Doug Lung /
04.26.2012 03:38 PM
Reflections on the 2012 NAB Show, Part II
Last week I reported on some of the RF technology highlights from the 2012 NAB Show. Now that it's all over and I've had a chance to look over my notes and catch up on my e-mail, I found a few more items of interest.
In the Mobile DTV area, Escort introduced ESCORT MobileTV
, a "connected Mobile Digital TV (MDTV) receiver that quickly and easily allows consumers to receive digital TV on their Wi-Fi-enabled smartphone, iPad or similar video-capable device while in moving vehicles." Escort has some other Mobile DTV products under development that I hope to be able to report on in the future.
Longtime readers will remember that I've been predicting use of Ka-band satellites for inexpensive satellite newsgathering for a long time. With ViaSat introducing its Exede service at CES, I was finally able to claim my prediction came through. Further proof was evident at the NAB Show--a ViaSat SNG-equipped Ford Transit Connect positioned at the entrance to the Las Vegas Convention Center, and also a more conventional SNG vehicle at ViaSat's exhibit in the outdoor exhibit space between the Central Hall and South Hall Lower. ViaSat's plan is similar to that for 4G wireless--a fixed rate per month for a certain amount of data, and a rate per gigabyte of data above that. If stations connect to a ViaSat point of presence, they will have a certain quality of service; something they can't get on bonded 4G connections via the Internet. Stations that only need limited Internet access to transfer smaller video files or scripts can opt for the much lower-cost consumer plan, but may find they don't have the quality of service necessary for reliable live links. ViaSat is planning a soft launch with a number of stations this year. I predict it will be a success. Next year, we'll see if I was right.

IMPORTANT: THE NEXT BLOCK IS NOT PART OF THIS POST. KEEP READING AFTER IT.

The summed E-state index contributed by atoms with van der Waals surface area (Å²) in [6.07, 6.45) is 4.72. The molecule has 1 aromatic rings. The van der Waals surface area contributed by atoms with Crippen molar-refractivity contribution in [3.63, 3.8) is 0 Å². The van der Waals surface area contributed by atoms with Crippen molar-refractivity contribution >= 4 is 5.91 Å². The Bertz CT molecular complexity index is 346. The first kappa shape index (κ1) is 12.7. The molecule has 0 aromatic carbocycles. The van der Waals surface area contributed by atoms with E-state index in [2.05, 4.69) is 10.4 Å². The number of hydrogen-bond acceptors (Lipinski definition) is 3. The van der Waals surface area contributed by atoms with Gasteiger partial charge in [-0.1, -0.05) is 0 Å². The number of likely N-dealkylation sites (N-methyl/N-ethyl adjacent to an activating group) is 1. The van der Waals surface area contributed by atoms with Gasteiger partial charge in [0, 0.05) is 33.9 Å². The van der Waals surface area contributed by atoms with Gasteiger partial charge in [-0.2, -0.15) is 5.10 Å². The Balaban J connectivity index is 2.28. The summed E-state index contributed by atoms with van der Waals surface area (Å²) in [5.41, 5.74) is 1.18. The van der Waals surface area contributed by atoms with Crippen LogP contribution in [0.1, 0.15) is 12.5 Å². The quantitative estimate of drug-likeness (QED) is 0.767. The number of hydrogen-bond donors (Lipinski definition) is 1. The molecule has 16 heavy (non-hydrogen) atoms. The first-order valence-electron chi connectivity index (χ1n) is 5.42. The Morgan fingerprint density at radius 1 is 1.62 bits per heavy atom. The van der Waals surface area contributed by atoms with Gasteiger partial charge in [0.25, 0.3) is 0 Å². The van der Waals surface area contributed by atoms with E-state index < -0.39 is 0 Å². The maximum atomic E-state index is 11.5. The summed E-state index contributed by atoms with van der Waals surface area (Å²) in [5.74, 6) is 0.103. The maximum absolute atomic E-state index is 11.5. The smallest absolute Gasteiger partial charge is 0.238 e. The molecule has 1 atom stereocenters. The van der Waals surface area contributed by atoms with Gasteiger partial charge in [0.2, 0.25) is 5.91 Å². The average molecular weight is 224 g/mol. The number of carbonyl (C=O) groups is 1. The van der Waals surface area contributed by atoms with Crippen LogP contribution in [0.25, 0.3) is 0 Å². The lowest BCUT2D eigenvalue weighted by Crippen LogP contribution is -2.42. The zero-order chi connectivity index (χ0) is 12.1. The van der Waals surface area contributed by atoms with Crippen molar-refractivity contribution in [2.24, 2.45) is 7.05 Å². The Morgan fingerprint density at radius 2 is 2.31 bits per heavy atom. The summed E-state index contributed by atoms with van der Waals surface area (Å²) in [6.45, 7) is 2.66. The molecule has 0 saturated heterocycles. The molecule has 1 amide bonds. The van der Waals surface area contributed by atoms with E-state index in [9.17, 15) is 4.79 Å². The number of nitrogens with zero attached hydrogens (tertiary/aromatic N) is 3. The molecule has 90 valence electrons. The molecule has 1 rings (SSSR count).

Finally, in my report on high-efficiency solid state amplifiers, 2012 NAB: Solid State Transmitters Now Match or Exceed IOT Efficiency
I said two 10 kW solid-state amplifier cabinets could be combined to equal the output of a single IOT. Eddy Vanderkerken from Rohde and Schwarz wrote to remind me that the THU9 transmitter shown at NAB 2012 was capable of 18.5 kW output per cabinet. There are many single-tube IOT transmitters operating at that power level or less. He promised more technical details on Rohde and Schwarz's Doherty high-efficiency amplifiers later this year and said these transmitters would be shipping before the end of the year.